T cells have been associated with protection from placental malaria [48
]. IFN-γ is thought to inhibit parasite development thereby reducing re-infection, and high levels of IFN-γ have been associated with protection from parasitemia, clinical malaria, and anemia [49
]. Finally, in contrast to the irradiated sporozoite immunizations, we observed a multifunctional response to YF17D/PyCS vaccination, in which IL-2 and IFN-γ-producing CD4+
T-cells were detected. IL-2 has also been associated with reduced parasitemia in infected individuals [52
]. The strong role of the T cell response in anti-Plasmodium
immunity was emphasized by the observation that the YF17D/PyCS-based regimen conferred protection despite significantly low-levels anti-CSP antibodies as compared to inoculation with irradiated sporozoites.
The efficient priming ability of the recombinant YF vaccine may reflect the activity of DCs. Although YF17D is known to productively infect human DCs [12
], productive infection of mouse DCs or macrophages has not been reported. Mouse BmDCs, however, appeared to become activated upon exposure to the recombinant YFV, as measured by the upregulation of CD86. Previous studies have shown that exposure to YFV induces upregulation of CD86 in infected human DCs and in DCs that are not productively infected [12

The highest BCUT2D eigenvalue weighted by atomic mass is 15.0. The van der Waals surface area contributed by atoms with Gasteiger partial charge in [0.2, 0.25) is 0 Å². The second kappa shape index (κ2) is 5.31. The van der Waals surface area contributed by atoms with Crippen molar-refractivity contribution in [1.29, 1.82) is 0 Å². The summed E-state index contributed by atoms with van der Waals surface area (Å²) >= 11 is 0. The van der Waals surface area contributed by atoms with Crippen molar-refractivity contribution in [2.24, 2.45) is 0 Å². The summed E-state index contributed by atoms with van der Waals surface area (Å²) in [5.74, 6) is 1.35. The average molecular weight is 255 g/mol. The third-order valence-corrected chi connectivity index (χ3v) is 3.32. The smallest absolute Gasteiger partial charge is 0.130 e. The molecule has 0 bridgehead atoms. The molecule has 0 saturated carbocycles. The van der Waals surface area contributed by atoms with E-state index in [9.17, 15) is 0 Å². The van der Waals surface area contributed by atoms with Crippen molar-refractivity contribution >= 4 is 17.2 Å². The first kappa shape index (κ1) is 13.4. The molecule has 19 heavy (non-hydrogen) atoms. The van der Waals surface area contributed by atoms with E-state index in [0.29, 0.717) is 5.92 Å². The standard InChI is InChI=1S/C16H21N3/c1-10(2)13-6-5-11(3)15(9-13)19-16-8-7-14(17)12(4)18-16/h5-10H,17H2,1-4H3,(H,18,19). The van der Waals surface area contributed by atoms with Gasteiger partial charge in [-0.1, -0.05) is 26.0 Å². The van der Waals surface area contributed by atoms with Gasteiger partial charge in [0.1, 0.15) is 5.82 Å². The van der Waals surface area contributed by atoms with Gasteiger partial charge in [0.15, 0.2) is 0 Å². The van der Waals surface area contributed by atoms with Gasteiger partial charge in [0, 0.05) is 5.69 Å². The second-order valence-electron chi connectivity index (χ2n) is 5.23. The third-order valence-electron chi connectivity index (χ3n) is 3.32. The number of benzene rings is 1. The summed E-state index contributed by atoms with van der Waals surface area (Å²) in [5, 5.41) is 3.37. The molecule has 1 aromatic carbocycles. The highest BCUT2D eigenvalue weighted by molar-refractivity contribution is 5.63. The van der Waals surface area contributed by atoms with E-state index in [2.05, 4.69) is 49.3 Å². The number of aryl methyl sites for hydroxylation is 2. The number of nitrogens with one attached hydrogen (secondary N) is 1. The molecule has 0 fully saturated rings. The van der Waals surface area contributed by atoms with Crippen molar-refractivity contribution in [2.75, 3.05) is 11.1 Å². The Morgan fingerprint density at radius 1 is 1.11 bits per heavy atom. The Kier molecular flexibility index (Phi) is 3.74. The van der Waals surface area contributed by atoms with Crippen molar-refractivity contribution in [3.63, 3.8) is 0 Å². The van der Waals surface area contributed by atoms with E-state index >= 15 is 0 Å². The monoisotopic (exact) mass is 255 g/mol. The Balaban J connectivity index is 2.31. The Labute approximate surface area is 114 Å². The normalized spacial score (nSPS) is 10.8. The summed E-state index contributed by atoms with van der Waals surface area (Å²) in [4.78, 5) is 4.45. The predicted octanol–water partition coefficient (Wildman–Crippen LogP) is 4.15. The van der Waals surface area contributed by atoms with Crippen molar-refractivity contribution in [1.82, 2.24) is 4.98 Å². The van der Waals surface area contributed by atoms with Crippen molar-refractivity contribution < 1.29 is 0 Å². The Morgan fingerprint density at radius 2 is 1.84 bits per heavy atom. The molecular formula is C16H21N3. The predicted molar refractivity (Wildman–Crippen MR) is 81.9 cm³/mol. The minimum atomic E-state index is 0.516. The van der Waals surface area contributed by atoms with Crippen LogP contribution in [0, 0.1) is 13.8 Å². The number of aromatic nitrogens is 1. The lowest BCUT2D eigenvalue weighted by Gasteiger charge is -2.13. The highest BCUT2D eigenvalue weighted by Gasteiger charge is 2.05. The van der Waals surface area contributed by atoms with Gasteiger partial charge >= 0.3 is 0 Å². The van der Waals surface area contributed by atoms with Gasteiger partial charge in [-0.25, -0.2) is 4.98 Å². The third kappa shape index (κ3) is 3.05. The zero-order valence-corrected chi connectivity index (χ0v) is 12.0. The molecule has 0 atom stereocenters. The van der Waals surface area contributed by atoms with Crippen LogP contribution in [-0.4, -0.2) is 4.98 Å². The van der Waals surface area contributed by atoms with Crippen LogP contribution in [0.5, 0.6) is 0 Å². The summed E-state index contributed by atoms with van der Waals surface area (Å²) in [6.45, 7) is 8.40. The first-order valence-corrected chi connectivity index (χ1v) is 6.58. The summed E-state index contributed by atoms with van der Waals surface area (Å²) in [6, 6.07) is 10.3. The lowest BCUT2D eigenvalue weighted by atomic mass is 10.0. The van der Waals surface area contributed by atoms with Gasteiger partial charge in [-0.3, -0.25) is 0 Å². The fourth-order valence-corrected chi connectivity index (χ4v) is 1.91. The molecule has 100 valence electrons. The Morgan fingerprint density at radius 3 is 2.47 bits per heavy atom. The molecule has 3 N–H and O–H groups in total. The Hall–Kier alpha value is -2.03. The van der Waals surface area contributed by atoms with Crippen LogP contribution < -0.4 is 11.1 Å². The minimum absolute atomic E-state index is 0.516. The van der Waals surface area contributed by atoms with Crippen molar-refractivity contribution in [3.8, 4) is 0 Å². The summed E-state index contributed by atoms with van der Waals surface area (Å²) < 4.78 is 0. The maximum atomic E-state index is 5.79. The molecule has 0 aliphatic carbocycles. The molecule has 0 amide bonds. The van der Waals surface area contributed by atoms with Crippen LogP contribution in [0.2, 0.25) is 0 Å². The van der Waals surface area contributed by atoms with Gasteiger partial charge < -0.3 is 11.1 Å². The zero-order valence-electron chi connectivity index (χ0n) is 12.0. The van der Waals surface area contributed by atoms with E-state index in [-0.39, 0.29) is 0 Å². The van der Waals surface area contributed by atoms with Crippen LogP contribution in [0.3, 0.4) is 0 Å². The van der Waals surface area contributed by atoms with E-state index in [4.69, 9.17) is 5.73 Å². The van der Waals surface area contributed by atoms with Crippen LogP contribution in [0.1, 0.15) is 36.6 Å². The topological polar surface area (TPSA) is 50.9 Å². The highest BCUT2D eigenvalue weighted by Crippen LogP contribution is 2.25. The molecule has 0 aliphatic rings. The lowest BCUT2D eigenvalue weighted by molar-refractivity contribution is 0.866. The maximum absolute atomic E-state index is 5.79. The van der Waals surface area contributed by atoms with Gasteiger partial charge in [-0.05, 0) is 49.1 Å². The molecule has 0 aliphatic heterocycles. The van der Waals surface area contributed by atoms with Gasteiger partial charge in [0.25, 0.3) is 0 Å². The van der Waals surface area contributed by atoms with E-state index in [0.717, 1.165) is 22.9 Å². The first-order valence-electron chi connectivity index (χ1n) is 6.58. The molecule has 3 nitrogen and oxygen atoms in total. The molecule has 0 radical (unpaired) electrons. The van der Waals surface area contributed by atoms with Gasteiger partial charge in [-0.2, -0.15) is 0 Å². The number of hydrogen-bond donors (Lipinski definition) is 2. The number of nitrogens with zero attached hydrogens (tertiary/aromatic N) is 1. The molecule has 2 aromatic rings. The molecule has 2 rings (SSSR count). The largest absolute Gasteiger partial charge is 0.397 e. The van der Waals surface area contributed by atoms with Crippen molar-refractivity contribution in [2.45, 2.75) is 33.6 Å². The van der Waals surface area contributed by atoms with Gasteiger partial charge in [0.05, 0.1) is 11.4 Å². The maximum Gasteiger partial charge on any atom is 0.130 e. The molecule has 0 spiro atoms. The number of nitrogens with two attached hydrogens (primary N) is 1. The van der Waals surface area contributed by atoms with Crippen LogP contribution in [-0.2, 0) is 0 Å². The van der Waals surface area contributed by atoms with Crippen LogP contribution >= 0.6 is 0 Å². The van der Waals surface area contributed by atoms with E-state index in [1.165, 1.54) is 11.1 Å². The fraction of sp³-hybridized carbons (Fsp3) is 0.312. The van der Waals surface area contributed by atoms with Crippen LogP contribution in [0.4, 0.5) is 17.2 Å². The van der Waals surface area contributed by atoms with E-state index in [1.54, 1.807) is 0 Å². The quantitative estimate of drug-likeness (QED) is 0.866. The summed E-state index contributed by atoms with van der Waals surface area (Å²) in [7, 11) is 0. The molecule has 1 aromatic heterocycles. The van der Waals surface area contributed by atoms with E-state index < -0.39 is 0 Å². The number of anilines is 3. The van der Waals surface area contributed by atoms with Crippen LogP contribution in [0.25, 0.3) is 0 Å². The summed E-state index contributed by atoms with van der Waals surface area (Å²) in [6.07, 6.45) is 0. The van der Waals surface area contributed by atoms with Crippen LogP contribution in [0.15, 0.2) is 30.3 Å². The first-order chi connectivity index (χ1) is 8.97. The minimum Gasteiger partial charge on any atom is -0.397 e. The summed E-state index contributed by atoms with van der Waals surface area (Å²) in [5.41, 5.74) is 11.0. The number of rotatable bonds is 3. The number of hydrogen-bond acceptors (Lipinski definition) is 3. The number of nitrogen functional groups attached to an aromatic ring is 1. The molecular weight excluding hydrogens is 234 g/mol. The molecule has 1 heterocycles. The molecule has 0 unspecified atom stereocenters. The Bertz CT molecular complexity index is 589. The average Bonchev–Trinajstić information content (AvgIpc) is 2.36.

]. Activation of exposed but uninfected mouse BmDCs might be the result of abortive viral entry or binding to an unknown viral receptor.
In conclusion, we have developed a recombinant YF17D capable of inducing a strong T-cell mediated immune response targeting P. yoelii in adult mice. Effective priming by YF17D/PyCS substantially reduces the number of irradiated sporozoites required to confer immunity to mice. Fewer doses of a vaccine could result in a more cost-effective schedule, could reduce the number of vaccines in already crowded childhood vaccine schedules and may be especially beneficial for developing countries that have difficulty delivering a complete multiple-dose schedule. This reduction and potential elimination of the highly immunogenic sporozoite boost may hasten development of a much-needed malaria vaccine.